Monday, March 6, 2017

~115,000 year old 1,800cc "mongoloid" skull from China fits perfectly in Peter Klevius theory on human evolution


~105,000- to 125,000-year-old archaic human crania from Xuchang, China shows incipient mongoloid and Neanderthal traits - may be Denisovans. 



Neanderthal male ~1600cc  (~50,000bp), Xuchang 1 male 1800cc (~115,000bp)  Jinniushan female ~1400cc (260,000bp).                   

Zhan-Yang Li et al.: Two early Late Pleistocene crania from Lingjing, Xuchang, China, exhibit a morphological mosaic with differences from and similarities to their western contemporaries. They share pan–Old World trends in encephalization and in supraorbital, neurocranial vault, and nuchal gracilization. They reflect eastern Eurasian ancestry in having low, sagittally flat, and inferiorly broad neurocrania. They share occipital (suprainiac and nuchal torus) and temporal labyrinthine (semicircular canal) morphology with the Neandertals. This morphological combination reflects Pleistocene human evolutionary patterns in general biology, as well as both regional continuity and interregional population dynamics.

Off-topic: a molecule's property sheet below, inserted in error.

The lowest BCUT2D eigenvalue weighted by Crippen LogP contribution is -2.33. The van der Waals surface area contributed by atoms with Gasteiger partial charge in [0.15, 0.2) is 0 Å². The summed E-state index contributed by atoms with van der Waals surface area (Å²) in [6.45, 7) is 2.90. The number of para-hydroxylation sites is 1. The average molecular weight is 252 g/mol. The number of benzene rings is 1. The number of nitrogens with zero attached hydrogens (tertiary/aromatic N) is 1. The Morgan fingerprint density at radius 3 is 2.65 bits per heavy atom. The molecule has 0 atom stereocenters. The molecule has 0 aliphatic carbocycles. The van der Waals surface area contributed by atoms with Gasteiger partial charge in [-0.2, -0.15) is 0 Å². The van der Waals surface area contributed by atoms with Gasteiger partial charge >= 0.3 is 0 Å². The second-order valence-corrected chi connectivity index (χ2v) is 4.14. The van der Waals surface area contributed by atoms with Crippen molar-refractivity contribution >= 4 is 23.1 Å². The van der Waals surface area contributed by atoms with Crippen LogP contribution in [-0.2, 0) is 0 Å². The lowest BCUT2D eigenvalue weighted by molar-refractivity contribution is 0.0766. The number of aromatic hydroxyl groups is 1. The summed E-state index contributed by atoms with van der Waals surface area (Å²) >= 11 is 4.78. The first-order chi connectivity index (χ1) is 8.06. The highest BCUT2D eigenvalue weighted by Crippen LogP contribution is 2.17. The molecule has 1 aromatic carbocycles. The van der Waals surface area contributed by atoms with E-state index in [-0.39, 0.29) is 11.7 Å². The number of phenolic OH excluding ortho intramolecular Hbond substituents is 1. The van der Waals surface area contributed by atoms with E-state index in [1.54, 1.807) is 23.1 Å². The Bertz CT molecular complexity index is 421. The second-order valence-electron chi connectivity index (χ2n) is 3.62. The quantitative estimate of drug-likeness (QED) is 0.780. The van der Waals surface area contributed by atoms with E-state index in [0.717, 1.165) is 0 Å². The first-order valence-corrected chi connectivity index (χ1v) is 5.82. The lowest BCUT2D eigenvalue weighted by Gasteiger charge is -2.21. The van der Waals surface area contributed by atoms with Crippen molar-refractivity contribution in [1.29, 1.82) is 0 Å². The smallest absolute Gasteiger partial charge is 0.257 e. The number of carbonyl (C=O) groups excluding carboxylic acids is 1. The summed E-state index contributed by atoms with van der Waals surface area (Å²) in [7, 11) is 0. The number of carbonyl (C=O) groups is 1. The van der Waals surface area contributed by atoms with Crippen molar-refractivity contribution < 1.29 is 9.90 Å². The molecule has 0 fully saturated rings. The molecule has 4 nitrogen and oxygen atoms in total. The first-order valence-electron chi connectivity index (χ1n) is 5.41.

The ~260,000bp incipient "mongoloid" Jinniushan from northern China - a corner stone in Peter Klevius' published theory on human evolution since 1992.

Klevius question in his 1992 book was twofold:

1 How come that there was a "mongoloid" big brained skull in northern China  two ice age cycles before present, yet nothing really happened before ~50,000bp?

2  How come that the oldest modern Africans are "mongoloids" - but much younger in Africa than the China fossils?

Add to this the remarkable Liujiang from China (see below).


Both fossils show clear cold adaptation (mongoloid) traits. However, Jinniushan (right) is older and has a bigger cranial capacity although it's female.

In Demand for Resources (1992:28 ISBN 9173288411) in a chapter about human evolution, Peter Klevius used only one example, the remarkable Jinniushan skeleton/cranium:

In northern China near North Korean border an almost complete skeleton of a young man who died 280,000 years ago. The skeleton was remarkable because its big cranial volume (1,400cc) was not expected in Homo erectus territory at this early time and even if classified as Homo sapiens it was still big. The anatomically completely modern human brain volume is 1,400 cc and appeared between 50-100,000 years ago. One may therefore conclude that big brain volume by far predated more sophisticated human behavior (Klevius 1992:28).